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Is "Singer-Songwriter" a Genre?






Is “Singer-Songwriter” a Genre?

By Robin Yukiko  April 1st 2013

My dad told me once that jazz was the pop music of the 30s and 40s. “Pop” meaning “popular”. (I can hear the sigh of dawning comprehension!) Eventually many of these songs became “standards”, a term which jazz cats and baby boomers know. (Note: not all jazz was popular and not all popular music was jazz.)

The “popular” style shifted, and now pop has a very specific sound: upbeat and fun, usually about a fluffy topic, geared toward a young audience. It remains the stuff of Top 40s, but it’s definitely its own genre.

Something similar happened with “indie” music. It started out innocently enough; independent bands were doing it themselves, didn’t have the polished studio sound--and even rebelled against it a little. They started shouting “Hey!” a lot. Now, whether or not they have a label, bands can sound “indie”.

I started noticing more and more that music websites were adding “singer-songwriter” as a category. At first, I thought, “How convenient! A category just for me! Now I don’t have to say quirky alternative piano pop!” But then everyone I knew who wrote songs and accompanied themselves started using this term to describe their music.

I began to wonder, “Does this term actually describe my music?”

No.

Like “musician”, “Singer-songwriter” describes what I do (I sing and write songs). But other people have their own associations with that term. They think James Taylor and Joni Mitchell, or Jewel, coffee houses, and living in a van. Not the associations I want to make.

There is no stopping it. Whether or not you agree, “singer-songwriter” is becoming a genre. (Side note: you can also use “Adult Alternative” but, again, it describes your audience more than your style [thank you, Alan Monasch for this insight].)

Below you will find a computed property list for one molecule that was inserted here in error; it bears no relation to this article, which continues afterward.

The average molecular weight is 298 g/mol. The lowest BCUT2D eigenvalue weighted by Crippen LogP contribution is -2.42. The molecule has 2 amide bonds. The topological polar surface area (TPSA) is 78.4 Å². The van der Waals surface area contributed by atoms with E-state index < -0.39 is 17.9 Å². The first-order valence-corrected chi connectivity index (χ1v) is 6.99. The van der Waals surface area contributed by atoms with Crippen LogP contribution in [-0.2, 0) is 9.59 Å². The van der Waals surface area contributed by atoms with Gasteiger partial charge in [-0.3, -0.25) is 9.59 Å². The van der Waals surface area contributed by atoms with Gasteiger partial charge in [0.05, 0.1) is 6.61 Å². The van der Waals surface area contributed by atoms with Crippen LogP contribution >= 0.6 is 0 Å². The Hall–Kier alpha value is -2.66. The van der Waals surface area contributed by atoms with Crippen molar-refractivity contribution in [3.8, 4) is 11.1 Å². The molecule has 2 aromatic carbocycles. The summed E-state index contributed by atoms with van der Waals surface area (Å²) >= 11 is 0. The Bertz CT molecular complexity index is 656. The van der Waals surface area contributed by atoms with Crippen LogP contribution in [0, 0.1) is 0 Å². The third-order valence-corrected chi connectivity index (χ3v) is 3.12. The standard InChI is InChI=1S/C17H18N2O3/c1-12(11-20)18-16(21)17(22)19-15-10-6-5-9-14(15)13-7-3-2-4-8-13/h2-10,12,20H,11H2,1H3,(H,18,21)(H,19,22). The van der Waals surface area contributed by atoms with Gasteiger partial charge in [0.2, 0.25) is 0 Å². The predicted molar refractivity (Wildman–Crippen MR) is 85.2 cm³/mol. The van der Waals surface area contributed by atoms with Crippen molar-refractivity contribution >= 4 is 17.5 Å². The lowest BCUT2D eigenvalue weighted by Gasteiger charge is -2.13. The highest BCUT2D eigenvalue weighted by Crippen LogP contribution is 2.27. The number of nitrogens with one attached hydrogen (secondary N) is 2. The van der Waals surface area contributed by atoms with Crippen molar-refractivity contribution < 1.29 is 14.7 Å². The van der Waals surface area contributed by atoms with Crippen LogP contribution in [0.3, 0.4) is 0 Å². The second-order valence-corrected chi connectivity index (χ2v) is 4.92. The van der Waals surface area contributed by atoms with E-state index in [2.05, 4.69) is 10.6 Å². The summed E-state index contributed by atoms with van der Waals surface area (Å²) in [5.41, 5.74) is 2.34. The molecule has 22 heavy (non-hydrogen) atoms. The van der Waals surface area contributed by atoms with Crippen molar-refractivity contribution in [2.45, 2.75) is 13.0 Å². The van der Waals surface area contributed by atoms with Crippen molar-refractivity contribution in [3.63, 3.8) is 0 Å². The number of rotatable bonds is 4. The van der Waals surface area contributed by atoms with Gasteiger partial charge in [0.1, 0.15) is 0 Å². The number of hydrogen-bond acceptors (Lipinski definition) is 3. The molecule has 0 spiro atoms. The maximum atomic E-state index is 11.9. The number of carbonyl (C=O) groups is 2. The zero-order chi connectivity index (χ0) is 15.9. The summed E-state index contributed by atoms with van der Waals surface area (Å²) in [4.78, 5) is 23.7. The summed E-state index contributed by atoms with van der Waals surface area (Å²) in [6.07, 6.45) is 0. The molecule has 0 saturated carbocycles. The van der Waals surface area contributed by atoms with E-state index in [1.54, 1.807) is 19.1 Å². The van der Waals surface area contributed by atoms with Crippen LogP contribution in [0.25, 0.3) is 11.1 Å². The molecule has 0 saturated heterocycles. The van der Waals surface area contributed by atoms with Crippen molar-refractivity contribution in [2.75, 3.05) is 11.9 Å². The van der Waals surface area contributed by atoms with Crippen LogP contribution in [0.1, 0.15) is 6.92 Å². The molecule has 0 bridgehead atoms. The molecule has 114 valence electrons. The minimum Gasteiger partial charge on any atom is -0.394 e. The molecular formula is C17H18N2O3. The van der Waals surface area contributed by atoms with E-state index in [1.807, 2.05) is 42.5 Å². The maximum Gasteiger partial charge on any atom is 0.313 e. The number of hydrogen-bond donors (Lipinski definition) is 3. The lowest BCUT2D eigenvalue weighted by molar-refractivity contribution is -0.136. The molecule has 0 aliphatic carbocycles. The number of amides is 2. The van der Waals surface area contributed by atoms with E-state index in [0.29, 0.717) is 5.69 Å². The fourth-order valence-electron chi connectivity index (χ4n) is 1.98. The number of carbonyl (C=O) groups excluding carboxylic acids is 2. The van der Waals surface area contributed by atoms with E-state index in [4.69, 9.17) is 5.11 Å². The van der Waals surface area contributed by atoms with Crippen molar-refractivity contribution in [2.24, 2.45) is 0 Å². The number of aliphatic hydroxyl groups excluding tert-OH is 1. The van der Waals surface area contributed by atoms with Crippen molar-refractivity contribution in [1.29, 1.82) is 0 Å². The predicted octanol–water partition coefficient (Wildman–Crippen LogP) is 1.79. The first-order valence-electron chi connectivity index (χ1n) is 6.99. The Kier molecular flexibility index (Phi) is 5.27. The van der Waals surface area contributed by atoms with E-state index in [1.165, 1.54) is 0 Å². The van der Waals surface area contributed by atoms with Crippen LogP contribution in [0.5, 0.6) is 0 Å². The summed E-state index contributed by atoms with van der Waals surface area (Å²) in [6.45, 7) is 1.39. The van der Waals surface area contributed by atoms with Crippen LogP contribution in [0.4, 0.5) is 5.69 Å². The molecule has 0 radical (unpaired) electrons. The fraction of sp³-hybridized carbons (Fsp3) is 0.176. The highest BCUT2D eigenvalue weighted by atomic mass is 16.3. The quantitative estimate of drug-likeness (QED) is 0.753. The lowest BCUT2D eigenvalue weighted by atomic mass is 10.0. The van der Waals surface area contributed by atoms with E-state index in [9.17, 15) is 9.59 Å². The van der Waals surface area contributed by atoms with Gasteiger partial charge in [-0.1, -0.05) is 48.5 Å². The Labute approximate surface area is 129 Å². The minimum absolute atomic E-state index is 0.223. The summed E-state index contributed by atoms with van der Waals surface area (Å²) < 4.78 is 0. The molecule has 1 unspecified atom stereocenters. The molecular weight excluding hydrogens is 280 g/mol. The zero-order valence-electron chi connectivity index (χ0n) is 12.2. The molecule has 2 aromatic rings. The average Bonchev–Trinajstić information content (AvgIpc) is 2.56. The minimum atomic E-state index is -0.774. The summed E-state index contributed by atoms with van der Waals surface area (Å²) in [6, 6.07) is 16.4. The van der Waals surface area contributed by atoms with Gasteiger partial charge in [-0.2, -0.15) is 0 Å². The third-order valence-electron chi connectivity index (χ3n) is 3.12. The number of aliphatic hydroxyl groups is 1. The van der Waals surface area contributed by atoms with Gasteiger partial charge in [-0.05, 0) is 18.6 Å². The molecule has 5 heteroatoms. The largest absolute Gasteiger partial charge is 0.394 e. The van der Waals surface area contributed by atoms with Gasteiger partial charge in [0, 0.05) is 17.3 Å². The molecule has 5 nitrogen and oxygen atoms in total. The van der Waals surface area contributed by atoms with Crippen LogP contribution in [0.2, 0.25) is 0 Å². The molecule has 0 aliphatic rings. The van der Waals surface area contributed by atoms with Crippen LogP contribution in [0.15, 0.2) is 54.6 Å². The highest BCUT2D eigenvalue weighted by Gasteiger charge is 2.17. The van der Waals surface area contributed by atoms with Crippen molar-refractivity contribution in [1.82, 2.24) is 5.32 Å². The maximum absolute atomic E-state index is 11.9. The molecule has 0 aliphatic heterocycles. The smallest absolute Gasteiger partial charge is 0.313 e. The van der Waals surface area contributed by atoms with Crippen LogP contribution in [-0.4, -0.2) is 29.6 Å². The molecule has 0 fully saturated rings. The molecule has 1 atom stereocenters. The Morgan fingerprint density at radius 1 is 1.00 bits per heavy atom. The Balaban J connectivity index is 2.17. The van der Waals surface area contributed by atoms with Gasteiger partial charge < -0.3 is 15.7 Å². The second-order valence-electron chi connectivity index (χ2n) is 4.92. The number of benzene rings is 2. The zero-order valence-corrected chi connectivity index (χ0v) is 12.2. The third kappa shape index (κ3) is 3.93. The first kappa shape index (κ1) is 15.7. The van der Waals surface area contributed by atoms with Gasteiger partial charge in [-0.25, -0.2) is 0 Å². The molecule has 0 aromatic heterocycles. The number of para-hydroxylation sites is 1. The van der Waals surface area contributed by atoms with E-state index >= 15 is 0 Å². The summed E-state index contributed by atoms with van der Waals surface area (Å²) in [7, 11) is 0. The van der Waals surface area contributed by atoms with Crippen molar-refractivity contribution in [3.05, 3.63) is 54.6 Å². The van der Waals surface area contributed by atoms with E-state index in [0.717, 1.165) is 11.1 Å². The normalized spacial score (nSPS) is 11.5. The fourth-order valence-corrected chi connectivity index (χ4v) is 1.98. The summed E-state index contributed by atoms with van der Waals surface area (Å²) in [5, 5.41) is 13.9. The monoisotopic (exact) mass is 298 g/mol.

“Singer-songwriter” can imply a lot of things:

You play an instrument

You write voice/lyric driven music

Your lyrics are often more poetic/abstract, genuine, and personal

You perform solo or with interchangeable band members

Are all these things true? Is that what your music boils down to?

Just because you sing and write your own songs doesn’t mean you will necessarily fit into this genre. So if you don’t want to leave it up to someone’s interpretation, you need to come up with a clear, brief, and realistic way to describe yourself. Ask your friends and peers who/what they think of when they hear your music. And use that knowledge to capture the fans who are interested in your niche.




Robin Yukiko is a Berklee College of Music grad, singer-songwriter, pianist, and music educator in San Francisco. She performs regularly and hosts the SF Singer-Songwriters’ Workshop at the Musicians Union Local 6. Robin is currently producing her second album and enjoying nerdly pursuits. Join Robin’s mailing list at www.robinyukiko.com/contact.



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